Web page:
Try This Routine for Your Next Yoga Morning Flow
Rise and shine, yogis! It’s is time to wake up, roll out of bed, and unroll your yoga mat. A morning yoga flow is the perfect way to awaken your mind and body to start your day.
There is no reason to shell out thousands of dollars on fancy yoga retreats to reap the benefits of yoga. No, even five to 10 minutes of morning yoga can help you wake up your body and mind to face the day.
Why Should We do Yoga?
Yoga is great for decreased stress, improved focus and mood, better sleep, stronger bones, and even more muscle strength. Yoga also combats inflammation, according to a recent review of 15 studies. And we know inflammation is associated with chronic illnesses such as heart disease, cancer, and rheumatoid arthritis.
Plus, yoga may help you perform better at work. In a recent study published in the Journal of Alternative and Complementary Medicine, 61 professionals did five hours of yoga, meditation, and lectures for five days. Following the study, the participants had significant improvements in psychological and occupational well-being compared to professionals, not in the program.
Is It Good to Do Yoga in the Morning?
Yoga time is all the time, there is no “wrong” time for yoga.
On that note, “a morning yoga routine can serve as a perfect way to gradually warm and awaken the mind and body after a restful night’s sleep, preparing you for whatever the day might have in store,” says Jessica Matthews, DBH, E-RYT500, award-winning yoga educator and author of Stretching to Stay Young.
Which Yoga Is Best for Morning?
There are many different types of yoga, and each style may appeal to different people. When it comes to morning yoga stretches, though, we recommend vinyasa yoga. This type of yoga links breath with movement and allows you to create a “flow” as you move from one pose to the next, Matthews explains.
“Much like a warm-up at the start of a workout, this type of dynamic yoga practice energizes the mind and body, gradually preparing the body as an integrated unit by utilizing exploratory movements and foundational postures linked with the natural rhythm of the breath to establish optimal joint stability and mobility,” Matthews says. “Practicing asana dynamically and in an intelligently sequenced manner gradually raises the body’s internal temperature and enhances neuromuscular efficiency, helping to develop more effective, pain-free movement patterns and improved body awareness.”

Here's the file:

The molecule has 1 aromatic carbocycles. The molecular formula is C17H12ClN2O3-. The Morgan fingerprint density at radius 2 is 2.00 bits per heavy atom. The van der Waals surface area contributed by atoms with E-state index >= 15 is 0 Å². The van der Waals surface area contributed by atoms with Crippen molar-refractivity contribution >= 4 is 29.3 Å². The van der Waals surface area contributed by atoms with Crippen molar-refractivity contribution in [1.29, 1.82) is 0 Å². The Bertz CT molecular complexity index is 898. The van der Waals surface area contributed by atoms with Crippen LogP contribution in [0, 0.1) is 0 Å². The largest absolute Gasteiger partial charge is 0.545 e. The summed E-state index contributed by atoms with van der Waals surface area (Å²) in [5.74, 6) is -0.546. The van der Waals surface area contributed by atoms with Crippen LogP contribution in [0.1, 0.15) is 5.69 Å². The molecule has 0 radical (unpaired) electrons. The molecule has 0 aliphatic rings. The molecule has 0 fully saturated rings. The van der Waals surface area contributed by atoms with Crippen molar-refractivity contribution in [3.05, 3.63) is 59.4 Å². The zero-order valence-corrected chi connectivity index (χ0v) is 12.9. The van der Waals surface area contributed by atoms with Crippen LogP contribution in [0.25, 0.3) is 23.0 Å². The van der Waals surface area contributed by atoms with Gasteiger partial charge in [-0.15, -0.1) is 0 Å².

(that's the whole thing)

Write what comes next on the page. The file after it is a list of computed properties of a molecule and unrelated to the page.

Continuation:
Morning Yoga Routine
This 10-minute morning yoga sequence developed by Matthews below begins with a moving breath exercise called Bellow’s Breath. “Sometimes referred to as ‘yogic coffee’, this energizing breathing technique increases mental activation and alertness,” Matthews says. Go at your own pace throughout this sequence, following your breath.
1. Bellow’s Breath (Bhastrika) with Overhead Reach
- Assume a comfortable seated position of your choosing, such as easy seated pose (sukhasana). Bend your elbows at shoulder height. Align your elbows with your shoulders. Stack loose fists over your wrists.
- Maintain the length of your spine, and take two-to-three deep, diaphragmatic breaths through your nose.
- On the next inhalation, inhale through the nose while extending your arms overhead, outstretching your fingers.
- On the exhalation, breathe out your nose, bending your elbows to lower your arms back to the starting position.
- Repeat for even breath cycles (one inhale, and one exhale counts as one cycle).